Pritam Singh, a prominent Indian community leader at that time, who took part in both the Indian Independence League and also Indonesia’s struggle for independence, provided much-needed leadership to the entire Indian community in Indonesia. He is credited with liaising with the military and civil authorities to sort out misunderstandings. It is said that due to his unrelenting efforts, expatriate Indians were granted Indonesian citizenship in 1965.
Since the Sikhs are not officially recognized by the Indonesian government as a separate community but included as part of the larger Hindu community, it may be difficult to estimate the current size of the Sikh community in Indonesia. However, by several accounts, it is estimated at 35,000.
The largest number of Sikh settlers is to be found in North Sumatra, especially around Medan, but also in Binjai, Sibolga, TadjungBalai, PermantangSiantar, and some in TebingTinggi.
The advent of the Punjabi Sikhs to Medan also led to the establishment of several Gurudwaras. Today, there are seven of them in North Sumatra itself, many of which are prospering with increasing memberships.
The Khalsa High School was founded simultaneously with the first Gurudwara in Medan in 1925 with Sirdar Bahadur Singh becoming its first headmaster. The medium of instruction was English. The establishment of an English school was a far-sighted and significant step by the founders, considering the scant knowledge of English in Indonesia those days.
The GPC Khalsa School has produced some of the leading Sikh figures of Indonesia, the notable among them are Thakur Singh, Partap Singh Raniwala, and H. S. Dillon. Incidentally, H. S. Dillon rose to become the Secretary of Agriculture, Indonesia, and his brother Raj Kumar Singh became the Secretary of the Indonesia Hockey Federation, significantly both maintaining their Sikh identity. Another alumnus was long-distance runner Gurnam Singh, who won a medal in the Asian Games and was honored by President Soekarno.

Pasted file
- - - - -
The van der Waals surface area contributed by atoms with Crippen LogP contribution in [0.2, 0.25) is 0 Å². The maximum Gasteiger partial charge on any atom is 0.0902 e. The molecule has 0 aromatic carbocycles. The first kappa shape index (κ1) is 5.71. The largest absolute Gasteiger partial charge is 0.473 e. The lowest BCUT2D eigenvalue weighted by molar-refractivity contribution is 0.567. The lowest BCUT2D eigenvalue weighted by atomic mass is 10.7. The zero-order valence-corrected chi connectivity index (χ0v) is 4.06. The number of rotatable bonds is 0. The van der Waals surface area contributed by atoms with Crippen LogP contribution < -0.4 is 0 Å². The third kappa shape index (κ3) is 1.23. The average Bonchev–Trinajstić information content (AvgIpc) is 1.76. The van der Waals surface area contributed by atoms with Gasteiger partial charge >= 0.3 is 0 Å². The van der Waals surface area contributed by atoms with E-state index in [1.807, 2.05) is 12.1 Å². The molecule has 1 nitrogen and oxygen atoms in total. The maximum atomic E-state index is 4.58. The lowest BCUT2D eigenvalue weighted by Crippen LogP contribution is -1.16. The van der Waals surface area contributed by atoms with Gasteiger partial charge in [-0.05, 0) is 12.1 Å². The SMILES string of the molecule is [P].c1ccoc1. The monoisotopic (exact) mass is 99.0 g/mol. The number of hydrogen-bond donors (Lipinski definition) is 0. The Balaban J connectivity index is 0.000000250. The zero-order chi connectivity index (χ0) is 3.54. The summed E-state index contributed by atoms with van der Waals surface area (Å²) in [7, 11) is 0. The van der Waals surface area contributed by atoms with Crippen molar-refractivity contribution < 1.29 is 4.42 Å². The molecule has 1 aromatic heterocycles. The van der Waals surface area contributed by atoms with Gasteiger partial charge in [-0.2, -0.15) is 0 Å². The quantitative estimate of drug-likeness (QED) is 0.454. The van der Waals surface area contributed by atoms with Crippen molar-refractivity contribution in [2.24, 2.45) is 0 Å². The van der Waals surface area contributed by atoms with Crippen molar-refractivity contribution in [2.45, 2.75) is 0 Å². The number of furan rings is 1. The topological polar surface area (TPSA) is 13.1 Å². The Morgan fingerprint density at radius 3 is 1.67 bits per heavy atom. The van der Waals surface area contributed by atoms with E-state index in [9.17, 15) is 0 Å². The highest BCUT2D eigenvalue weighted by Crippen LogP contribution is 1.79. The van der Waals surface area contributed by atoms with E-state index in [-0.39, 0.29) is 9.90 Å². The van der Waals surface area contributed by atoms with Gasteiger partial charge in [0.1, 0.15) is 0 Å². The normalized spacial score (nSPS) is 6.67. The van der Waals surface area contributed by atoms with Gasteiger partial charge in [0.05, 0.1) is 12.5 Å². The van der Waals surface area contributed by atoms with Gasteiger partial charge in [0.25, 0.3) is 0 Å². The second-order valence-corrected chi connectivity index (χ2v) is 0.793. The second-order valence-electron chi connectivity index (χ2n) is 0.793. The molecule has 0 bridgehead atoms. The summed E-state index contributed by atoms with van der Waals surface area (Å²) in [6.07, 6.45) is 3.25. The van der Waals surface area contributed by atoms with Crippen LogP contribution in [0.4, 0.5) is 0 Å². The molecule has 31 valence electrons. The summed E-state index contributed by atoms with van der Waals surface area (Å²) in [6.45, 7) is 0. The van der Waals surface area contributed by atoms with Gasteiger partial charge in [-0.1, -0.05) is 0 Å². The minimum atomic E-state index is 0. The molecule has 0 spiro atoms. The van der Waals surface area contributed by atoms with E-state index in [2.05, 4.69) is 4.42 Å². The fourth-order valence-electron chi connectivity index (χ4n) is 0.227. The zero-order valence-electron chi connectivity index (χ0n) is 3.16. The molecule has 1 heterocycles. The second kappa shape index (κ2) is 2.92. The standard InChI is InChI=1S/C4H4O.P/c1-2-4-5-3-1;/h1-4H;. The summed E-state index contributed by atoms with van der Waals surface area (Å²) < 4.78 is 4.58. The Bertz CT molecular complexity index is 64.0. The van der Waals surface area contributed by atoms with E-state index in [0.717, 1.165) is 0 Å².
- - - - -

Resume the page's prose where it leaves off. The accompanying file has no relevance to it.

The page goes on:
The Yayasan Missi Gurdwara Medan is another prominent Gurudwara built in the 1930s with a large membership. It is being upscaled with the blessings of the provincial government. This Gurudwara has also been at the forefront in conducting social, health, and charity activities regularly.
The first Gurdwara in Jakarta was constructed at the Tanjung Priok in 1925. Since then, the community has prospered and more community centers have cropped up.
The Indian Consulate in Medan has regularly coordinated several commemorative events with the Gurudwaras, the last important event being the celebration of the 550th birth anniversary of Guru Nanak Devji in November 2019 at the GPC Khalsa Gurudwara.
In 2015, the Supreme Council for the Sikh Religion in Indonesia was founded. Among the modern-day Sikh and Punjabi Indian origin individuals who have made it big in Indonesia are billionaire businessman Prakash Lohia, TV host Natalie Hussain, media tycoon, and Multivision Plus production house founder Raam Punjabi, film and television producer Manoj Punjabi, and many others.
From the days when the Sikh community in Indonesia replicated rural life in Indian Punjab to becoming modern-day businessmen in Indonesia, they have come a long way. Not only have they prospered individually, but also have contributed to Indonesian society through their multifarious social, educational, charity, health, and other work.
Today, the Sikh community in Indonesia, especially North Sumatra, is one of the most vibrant, close-knit, and outgoing.
If today the Sikh community is prospering and developed deep-rooted linkages with the Government and people of Sumatra Island, it is primarily because it is one of the most successful ethnic groups at integrating with the larger fabric of Indonesian society.
Raghu Gururaj is a former Consul General of India to Sumatra.